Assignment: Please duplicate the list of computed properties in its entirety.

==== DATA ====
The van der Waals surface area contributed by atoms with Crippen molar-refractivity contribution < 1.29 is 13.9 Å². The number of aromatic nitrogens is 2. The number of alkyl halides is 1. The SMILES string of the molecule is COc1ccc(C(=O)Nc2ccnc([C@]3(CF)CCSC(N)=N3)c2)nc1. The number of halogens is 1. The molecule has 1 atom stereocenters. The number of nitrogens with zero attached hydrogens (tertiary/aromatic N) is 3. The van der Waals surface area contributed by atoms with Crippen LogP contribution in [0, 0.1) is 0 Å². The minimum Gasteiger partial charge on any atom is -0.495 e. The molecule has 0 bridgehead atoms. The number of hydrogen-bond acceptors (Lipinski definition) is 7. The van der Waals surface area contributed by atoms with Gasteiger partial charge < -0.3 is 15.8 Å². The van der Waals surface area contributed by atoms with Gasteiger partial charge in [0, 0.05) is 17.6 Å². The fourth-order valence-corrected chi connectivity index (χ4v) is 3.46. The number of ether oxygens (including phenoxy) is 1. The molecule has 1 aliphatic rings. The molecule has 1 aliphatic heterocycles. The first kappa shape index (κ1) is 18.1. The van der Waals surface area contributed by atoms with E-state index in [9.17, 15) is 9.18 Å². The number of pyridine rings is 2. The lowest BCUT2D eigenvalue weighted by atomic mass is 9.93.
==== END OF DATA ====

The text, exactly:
The van der Waals surface area contributed by atoms with Crippen molar-refractivity contribution < 1.29 is 13.9 Å². The number of aromatic nitrogens is 2. The number of alkyl halides is 1. The SMILES string of the molecule is COc1ccc(C(=O)Nc2ccnc([C@]3(CF)CCSC(N)=N3)c2)nc1. The number of halogens is 1. The molecule has 1 atom stereocenters. The number of nitrogens with zero attached hydrogens (tertiary/aromatic N) is 3. The van der Waals surface area contributed by atoms with Crippen LogP contribution in [0, 0.1) is 0 Å². The minimum Gasteiger partial charge on any atom is -0.495 e. The molecule has 0 bridgehead atoms. The number of hydrogen-bond acceptors (Lipinski definition) is 7. The van der Waals surface area contributed by atoms with Gasteiger partial charge < -0.3 is 15.8 Å². The van der Waals surface area contributed by atoms with Gasteiger partial charge in [0, 0.05) is 17.6 Å². The fourth-order valence-corrected chi connectivity index (χ4v) is 3.46. The number of ether oxygens (including phenoxy) is 1. The molecule has 1 aliphatic rings. The molecule has 1 aliphatic heterocycles. The first kappa shape index (κ1) is 18.1. The van der Waals surface area contributed by atoms with E-state index in [9.17, 15) is 9.18 Å². The number of pyridine rings is 2. The lowest BCUT2D eigenvalue weighted by atomic mass is 9.93.